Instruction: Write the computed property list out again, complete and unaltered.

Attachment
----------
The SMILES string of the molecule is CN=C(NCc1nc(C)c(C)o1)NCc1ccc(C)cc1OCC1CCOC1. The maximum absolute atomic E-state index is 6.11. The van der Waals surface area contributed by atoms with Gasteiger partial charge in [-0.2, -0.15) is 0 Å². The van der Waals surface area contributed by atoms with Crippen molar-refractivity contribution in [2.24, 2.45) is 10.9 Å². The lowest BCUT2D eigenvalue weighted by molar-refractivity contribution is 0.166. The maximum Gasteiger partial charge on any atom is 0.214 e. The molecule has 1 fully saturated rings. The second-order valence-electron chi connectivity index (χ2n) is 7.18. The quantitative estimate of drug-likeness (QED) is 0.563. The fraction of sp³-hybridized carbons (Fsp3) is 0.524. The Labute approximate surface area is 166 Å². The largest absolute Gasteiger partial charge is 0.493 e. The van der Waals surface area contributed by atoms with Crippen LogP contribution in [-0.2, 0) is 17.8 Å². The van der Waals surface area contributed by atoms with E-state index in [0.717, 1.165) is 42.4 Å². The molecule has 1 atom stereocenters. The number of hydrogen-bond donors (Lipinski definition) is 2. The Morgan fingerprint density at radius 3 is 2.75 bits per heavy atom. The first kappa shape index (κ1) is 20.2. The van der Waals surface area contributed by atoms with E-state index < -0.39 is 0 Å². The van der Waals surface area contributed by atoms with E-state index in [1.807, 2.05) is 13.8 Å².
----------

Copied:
The SMILES string of the molecule is CN=C(NCc1nc(C)c(C)o1)NCc1ccc(C)cc1OCC1CCOC1. The maximum absolute atomic E-state index is 6.11. The van der Waals surface area contributed by atoms with Gasteiger partial charge in [-0.2, -0.15) is 0 Å². The van der Waals surface area contributed by atoms with Crippen molar-refractivity contribution in [2.24, 2.45) is 10.9 Å². The lowest BCUT2D eigenvalue weighted by molar-refractivity contribution is 0.166. The maximum Gasteiger partial charge on any atom is 0.214 e. The molecule has 1 fully saturated rings. The second-order valence-electron chi connectivity index (χ2n) is 7.18. The quantitative estimate of drug-likeness (QED) is 0.563. The fraction of sp³-hybridized carbons (Fsp3) is 0.524. The Labute approximate surface area is 166 Å². The largest absolute Gasteiger partial charge is 0.493 e. The van der Waals surface area contributed by atoms with Crippen LogP contribution in [-0.2, 0) is 17.8 Å². The van der Waals surface area contributed by atoms with E-state index in [0.717, 1.165) is 42.4 Å². The molecule has 1 atom stereocenters. The number of hydrogen-bond donors (Lipinski definition) is 2. The Morgan fingerprint density at radius 3 is 2.75 bits per heavy atom. The first kappa shape index (κ1) is 20.2. The van der Waals surface area contributed by atoms with E-state index < -0.39 is 0 Å². The van der Waals surface area contributed by atoms with E-state index in [1.807, 2.05) is 13.8 Å².